LDWF’s Get Out and Fish! is hosted in conjunction with the Louisiana Wildlife and Fisheries Foundation. The LWFF was formed to provide a means for individuals and corporations to become partners with the Department and Commission in the challenge of conserving Louisiana’s wildlife and fisheries resources. 
 
For more information on the Get Out and Fish! program, contact Megan MacMenamin at mmacmenamin@wlf.la.gov.

 

March Louisiana Wildlife and Fisheries Commission Meeting Location has Changed

Release Date: 02/21/2017

The Louisiana Wildlife and Fisheries Commission will be meeting in Natchitoches for the meeting on March 2nd.  An agenda will be published prior to the meeting date

 

What:  Louisiana Wildlife and Fisheries Commission meeting

 

When:  Thursday, March 2, 2017 at 10:00 A.M.

 

Where: Magnolia Room of the Natchitoches Events Center located at 750 Second Street, Natchitoches, Louisiana

 

The Louisiana Department of Wildlife and Fisheries is charged with managing and protecting Louisiana’s abundant natural resources. For more information, visit us at www.wlf.la.gov. To receive email alerts, signup at http://www.wlf.la.gov/signup.

LDWF Public Hearings Begin Feb. 20 to Gather Comments on Proposed Hunting Seasons, WMA Rules and Regulation Changes

Release Date: 02/15/2017

Feb. 15, 2017 - The Louisiana Department of Wildlife and Fisheries (LDWF) will hold six public meetings beginning Monday (Feb. 20) around the state to present and gather comments on the proposed 2017-19 resident game hunting season dates, 2017-18 waterfowl and migratory bird hunting season dates, 2017-18 wildlife management areas (WMA) general rules and regulation changes, 2018 wild turkey seasons and hunting areas and experimental dove field leasing program.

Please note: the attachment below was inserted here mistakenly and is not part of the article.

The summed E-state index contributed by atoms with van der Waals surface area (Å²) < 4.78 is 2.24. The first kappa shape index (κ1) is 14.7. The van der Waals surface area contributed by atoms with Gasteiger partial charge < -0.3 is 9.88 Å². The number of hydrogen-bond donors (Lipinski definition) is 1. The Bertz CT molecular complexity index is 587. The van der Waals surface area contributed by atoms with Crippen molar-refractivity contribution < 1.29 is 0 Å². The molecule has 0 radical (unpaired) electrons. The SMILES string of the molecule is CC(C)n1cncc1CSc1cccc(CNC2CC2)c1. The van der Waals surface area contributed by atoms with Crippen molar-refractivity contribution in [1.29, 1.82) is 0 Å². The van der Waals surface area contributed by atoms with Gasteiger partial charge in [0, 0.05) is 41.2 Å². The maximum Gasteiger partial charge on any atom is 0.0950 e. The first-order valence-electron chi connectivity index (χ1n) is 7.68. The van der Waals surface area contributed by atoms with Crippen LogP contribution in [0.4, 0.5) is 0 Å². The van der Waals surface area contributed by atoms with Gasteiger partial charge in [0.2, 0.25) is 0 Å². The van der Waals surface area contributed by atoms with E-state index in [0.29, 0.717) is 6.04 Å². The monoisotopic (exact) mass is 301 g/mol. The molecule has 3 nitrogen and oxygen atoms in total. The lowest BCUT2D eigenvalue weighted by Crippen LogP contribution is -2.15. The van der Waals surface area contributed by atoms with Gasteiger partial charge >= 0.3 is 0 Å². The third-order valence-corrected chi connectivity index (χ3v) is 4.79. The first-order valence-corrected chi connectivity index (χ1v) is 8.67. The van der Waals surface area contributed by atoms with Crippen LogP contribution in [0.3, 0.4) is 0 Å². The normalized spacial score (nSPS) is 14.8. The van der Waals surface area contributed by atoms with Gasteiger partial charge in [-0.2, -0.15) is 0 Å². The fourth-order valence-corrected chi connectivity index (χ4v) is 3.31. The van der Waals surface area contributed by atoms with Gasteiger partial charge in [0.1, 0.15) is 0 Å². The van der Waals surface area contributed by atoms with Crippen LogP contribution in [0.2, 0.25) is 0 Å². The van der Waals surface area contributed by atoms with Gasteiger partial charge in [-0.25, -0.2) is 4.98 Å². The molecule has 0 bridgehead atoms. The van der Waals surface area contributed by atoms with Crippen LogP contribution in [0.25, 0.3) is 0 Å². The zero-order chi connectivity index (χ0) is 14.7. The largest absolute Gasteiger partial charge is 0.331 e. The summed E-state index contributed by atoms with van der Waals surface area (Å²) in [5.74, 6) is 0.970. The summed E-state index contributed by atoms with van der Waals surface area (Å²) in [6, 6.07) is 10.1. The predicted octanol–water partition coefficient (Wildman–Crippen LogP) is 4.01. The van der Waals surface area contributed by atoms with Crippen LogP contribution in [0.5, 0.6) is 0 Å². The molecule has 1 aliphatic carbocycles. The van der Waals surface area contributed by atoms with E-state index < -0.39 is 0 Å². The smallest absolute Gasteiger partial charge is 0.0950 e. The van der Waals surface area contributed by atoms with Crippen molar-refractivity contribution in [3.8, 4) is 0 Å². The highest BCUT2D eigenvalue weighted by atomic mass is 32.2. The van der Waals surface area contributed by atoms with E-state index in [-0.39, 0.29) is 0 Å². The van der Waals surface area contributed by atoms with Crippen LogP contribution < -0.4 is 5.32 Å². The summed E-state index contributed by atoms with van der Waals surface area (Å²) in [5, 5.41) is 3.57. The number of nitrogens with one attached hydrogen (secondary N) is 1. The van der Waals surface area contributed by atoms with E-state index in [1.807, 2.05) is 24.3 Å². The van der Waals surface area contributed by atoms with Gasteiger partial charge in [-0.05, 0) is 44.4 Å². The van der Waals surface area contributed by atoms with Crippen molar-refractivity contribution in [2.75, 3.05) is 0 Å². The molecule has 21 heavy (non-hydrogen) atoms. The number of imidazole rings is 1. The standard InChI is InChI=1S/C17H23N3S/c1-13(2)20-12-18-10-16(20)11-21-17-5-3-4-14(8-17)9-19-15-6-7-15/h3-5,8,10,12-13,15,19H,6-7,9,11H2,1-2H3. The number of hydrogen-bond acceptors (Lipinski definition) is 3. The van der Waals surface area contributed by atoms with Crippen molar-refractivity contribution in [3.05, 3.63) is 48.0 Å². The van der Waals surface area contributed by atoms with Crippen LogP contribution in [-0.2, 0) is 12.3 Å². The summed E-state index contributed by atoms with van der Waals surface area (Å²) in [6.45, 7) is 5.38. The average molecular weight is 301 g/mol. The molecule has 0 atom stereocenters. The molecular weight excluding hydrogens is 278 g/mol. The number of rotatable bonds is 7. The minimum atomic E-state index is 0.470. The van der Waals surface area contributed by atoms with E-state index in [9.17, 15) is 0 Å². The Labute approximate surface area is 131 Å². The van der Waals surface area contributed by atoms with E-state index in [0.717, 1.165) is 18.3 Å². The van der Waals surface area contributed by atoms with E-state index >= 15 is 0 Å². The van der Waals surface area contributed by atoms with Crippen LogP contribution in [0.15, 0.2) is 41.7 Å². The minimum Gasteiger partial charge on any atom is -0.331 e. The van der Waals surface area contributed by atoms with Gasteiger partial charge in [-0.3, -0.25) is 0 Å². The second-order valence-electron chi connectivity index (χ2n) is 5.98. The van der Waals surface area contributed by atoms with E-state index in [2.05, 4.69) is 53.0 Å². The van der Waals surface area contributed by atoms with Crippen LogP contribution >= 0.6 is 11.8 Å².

Public comment will be taken on all items currently under consideration as notices of intent by the Louisiana Wildlife and Fisheries Commission. The meeting dates and locations include:
 
Feb. 20 (Monday) at 6 p.m. at the Ponchatoula High School library, 19452 Louisiana Hwy. 22, Ponchatoula;
 
Feb. 21 (Tuesday) at 6 p.m. at the New Orleans LDWF Field Office, 2021 Lakeshore Drive, second floor conference room, Suite 210, New Orleans;
 
Feb. 22 (Wednesday) at 6 p.m. at the New Iberia VFW Hall-Post 1982, 1907 Jefferson Terrace Blvd., New Iberia;
 
Feb. 23 (Thursday) at 6 p.m. at the Ruston Historic Fire Station Building, 200 East Mississippi Street, Ruston;
 
Feb. 24 (Friday) at 6 p.m. at the LSU Ag Center Building, 7101 Gulf Highway, Lake Charles;
 
Feb. 25 (Saturday) at 2 p.m. at the Louisiana State Evacuation Shelter at LSU-Alexandria, 8125 Hwy. 71, Lecompte.
 
To view the full notices of intent and all proposed hunting season dates and regulation changes, visit http://www.wlf.louisiana.gov/action-items.
 
Public comment will be accepted at LWFC monthly meetings from now through March 5 or may be submitted directly to Steve Smith, LDWF Wildlife Division, PO Box 98000, Baton Rouge, LA 70898-9000, or via email to ssmith@wlf.la.gov .
 
For more information, contact Steve Smith at 225-765-2359, 318-487-5885 or ssmith@wlf.la.gov .

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Joint Fisheries Seafood Task Force Working Group to Meet February 15th

Release Date: 02/14/2017

Joint Fisheries Task Force Working Group Meeting

Wednesday, February 15, 2017, 10:00 A.M.

UNO Advanced Technology Center

2021 Lakeshore Drive, Suite 210

New Orleans 70122

 

 

AGENDA

 

I.              Call to Order

II.            Old Business

A.    Discussion of LA Certified Wild Seafood Program-Acy Cooper

III.         New Business

A.    Discussion of Shrimping Requirements RE: Plastic Jugs, Returning Ghost Traps to the Water- George Barisich

B.    Discussion of Dual Claimed Waterways and the Potential impact on User Groups- Mitch Jurisich

IV.          Public Comment

V.            Set next meeting

VI.          Adjourn

 

The meeting will be held in compliance with Louisiana’s Open Meetings Law as defined by Louisiana R.S. 42:11, et seq.  The public is invited to attend. To listen in to the meeting via webinar register at

 

https://attendee.gotowebinar.com/register/6662203017136174339

Follow LDWF Secretary Jack Montoucet on Twitter

Release Date: 02/13/2017

You can now follow Louisiana Department of Wildlife and Fisheries Secretary Jack Montoucet on Twitter @JMontoucetLDWF. Secretary Montoucet will update followers about important issues regarding the agency’s management of Louisiana’s precious resources. Even more, Secretary Montoucet will share day-to-day information about agency activities that impact his constituents – the citizens of Louisiana.